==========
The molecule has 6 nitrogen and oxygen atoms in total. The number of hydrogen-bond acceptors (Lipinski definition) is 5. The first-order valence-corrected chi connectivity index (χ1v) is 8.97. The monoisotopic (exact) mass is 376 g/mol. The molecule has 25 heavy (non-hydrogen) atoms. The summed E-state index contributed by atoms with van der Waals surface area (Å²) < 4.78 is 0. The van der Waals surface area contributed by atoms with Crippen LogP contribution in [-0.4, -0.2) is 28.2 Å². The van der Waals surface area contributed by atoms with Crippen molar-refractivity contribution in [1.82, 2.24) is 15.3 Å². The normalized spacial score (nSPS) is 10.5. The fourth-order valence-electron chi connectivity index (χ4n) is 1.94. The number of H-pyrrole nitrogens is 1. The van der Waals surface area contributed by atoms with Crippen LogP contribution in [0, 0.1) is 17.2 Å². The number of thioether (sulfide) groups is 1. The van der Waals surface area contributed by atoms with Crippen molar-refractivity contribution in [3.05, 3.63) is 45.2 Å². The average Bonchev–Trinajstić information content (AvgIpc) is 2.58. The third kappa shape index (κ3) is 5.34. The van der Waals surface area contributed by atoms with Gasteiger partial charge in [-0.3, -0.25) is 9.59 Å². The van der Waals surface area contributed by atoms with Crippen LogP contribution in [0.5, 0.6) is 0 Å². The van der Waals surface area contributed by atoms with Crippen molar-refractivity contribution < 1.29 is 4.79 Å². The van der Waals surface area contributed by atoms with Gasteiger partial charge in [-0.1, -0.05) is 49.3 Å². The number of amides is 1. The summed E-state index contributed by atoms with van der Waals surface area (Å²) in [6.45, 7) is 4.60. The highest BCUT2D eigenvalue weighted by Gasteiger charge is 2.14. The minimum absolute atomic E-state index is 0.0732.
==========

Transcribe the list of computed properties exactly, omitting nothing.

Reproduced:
The molecule has 6 nitrogen and oxygen atoms in total. The number of hydrogen-bond acceptors (Lipinski definition) is 5. The first-order valence-corrected chi connectivity index (χ1v) is 8.97. The monoisotopic (exact) mass is 376 g/mol. The molecule has 25 heavy (non-hydrogen) atoms. The summed E-state index contributed by atoms with van der Waals surface area (Å²) < 4.78 is 0. The van der Waals surface area contributed by atoms with Crippen LogP contribution in [-0.4, -0.2) is 28.2 Å². The van der Waals surface area contributed by atoms with Crippen molar-refractivity contribution in [1.82, 2.24) is 15.3 Å². The normalized spacial score (nSPS) is 10.5. The fourth-order valence-electron chi connectivity index (χ4n) is 1.94. The number of H-pyrrole nitrogens is 1. The van der Waals surface area contributed by atoms with Crippen LogP contribution in [0, 0.1) is 17.2 Å². The number of thioether (sulfide) groups is 1. The van der Waals surface area contributed by atoms with Crippen molar-refractivity contribution in [3.05, 3.63) is 45.2 Å². The average Bonchev–Trinajstić information content (AvgIpc) is 2.58. The third kappa shape index (κ3) is 5.34. The van der Waals surface area contributed by atoms with Gasteiger partial charge in [-0.3, -0.25) is 9.59 Å². The van der Waals surface area contributed by atoms with Crippen LogP contribution in [0.5, 0.6) is 0 Å². The van der Waals surface area contributed by atoms with Crippen molar-refractivity contribution < 1.29 is 4.79 Å². The van der Waals surface area contributed by atoms with Gasteiger partial charge in [-0.1, -0.05) is 49.3 Å². The number of amides is 1. The summed E-state index contributed by atoms with van der Waals surface area (Å²) in [6.45, 7) is 4.60. The highest BCUT2D eigenvalue weighted by Gasteiger charge is 2.14. The minimum absolute atomic E-state index is 0.0732.